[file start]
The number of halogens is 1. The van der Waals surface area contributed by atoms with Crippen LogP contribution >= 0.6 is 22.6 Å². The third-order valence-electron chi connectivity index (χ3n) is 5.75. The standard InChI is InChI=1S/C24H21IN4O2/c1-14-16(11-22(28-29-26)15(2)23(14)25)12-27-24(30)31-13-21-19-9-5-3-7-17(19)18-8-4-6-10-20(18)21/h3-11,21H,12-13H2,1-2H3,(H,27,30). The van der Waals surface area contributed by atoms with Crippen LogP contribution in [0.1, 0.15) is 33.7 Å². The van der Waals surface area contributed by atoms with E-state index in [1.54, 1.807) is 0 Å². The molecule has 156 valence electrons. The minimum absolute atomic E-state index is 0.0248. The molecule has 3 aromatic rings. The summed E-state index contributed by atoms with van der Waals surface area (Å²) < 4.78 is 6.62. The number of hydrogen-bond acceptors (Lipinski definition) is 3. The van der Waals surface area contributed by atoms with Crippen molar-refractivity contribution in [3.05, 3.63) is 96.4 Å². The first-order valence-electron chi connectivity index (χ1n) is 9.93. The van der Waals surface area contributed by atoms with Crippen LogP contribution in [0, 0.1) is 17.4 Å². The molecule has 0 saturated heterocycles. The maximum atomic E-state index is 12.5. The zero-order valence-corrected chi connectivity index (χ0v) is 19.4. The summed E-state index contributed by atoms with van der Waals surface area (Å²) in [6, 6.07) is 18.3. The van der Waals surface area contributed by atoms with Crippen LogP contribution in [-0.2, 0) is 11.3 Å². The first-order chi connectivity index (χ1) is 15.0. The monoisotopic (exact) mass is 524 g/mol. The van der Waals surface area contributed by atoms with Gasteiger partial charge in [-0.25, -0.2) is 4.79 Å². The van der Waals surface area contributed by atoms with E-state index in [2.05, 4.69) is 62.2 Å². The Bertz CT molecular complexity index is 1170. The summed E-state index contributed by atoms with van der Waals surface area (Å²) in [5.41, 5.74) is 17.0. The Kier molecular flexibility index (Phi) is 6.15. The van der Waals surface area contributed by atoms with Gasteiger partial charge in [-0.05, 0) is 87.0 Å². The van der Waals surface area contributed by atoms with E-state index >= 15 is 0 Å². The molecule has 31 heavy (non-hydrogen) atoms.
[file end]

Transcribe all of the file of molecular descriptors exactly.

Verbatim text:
The number of halogens is 1. The van der Waals surface area contributed by atoms with Crippen LogP contribution >= 0.6 is 22.6 Å². The third-order valence-electron chi connectivity index (χ3n) is 5.75. The standard InChI is InChI=1S/C24H21IN4O2/c1-14-16(11-22(28-29-26)15(2)23(14)25)12-27-24(30)31-13-21-19-9-5-3-7-17(19)18-8-4-6-10-20(18)21/h3-11,21H,12-13H2,1-2H3,(H,27,30). The van der Waals surface area contributed by atoms with Crippen LogP contribution in [0.1, 0.15) is 33.7 Å². The van der Waals surface area contributed by atoms with E-state index in [1.54, 1.807) is 0 Å². The molecule has 156 valence electrons. The minimum absolute atomic E-state index is 0.0248. The molecule has 3 aromatic rings. The summed E-state index contributed by atoms with van der Waals surface area (Å²) < 4.78 is 6.62. The number of hydrogen-bond acceptors (Lipinski definition) is 3. The van der Waals surface area contributed by atoms with Crippen molar-refractivity contribution in [3.05, 3.63) is 96.4 Å². The first-order valence-electron chi connectivity index (χ1n) is 9.93. The van der Waals surface area contributed by atoms with Crippen LogP contribution in [0, 0.1) is 17.4 Å². The molecule has 0 saturated heterocycles. The maximum atomic E-state index is 12.5. The zero-order valence-corrected chi connectivity index (χ0v) is 19.4. The summed E-state index contributed by atoms with van der Waals surface area (Å²) in [6, 6.07) is 18.3. The van der Waals surface area contributed by atoms with Crippen LogP contribution in [-0.2, 0) is 11.3 Å². The first-order chi connectivity index (χ1) is 15.0. The monoisotopic (exact) mass is 524 g/mol. The van der Waals surface area contributed by atoms with Gasteiger partial charge in [-0.25, -0.2) is 4.79 Å². The van der Waals surface area contributed by atoms with E-state index in [2.05, 4.69) is 62.2 Å². The Bertz CT molecular complexity index is 1170. The summed E-state index contributed by atoms with van der Waals surface area (Å²) in [5.41, 5.74) is 17.0. The Kier molecular flexibility index (Phi) is 6.15. The van der Waals surface area contributed by atoms with Gasteiger partial charge in [-0.05, 0) is 87.0 Å². The van der Waals surface area contributed by atoms with E-state index >= 15 is 0 Å². The molecule has 31 heavy (non-hydrogen) atoms.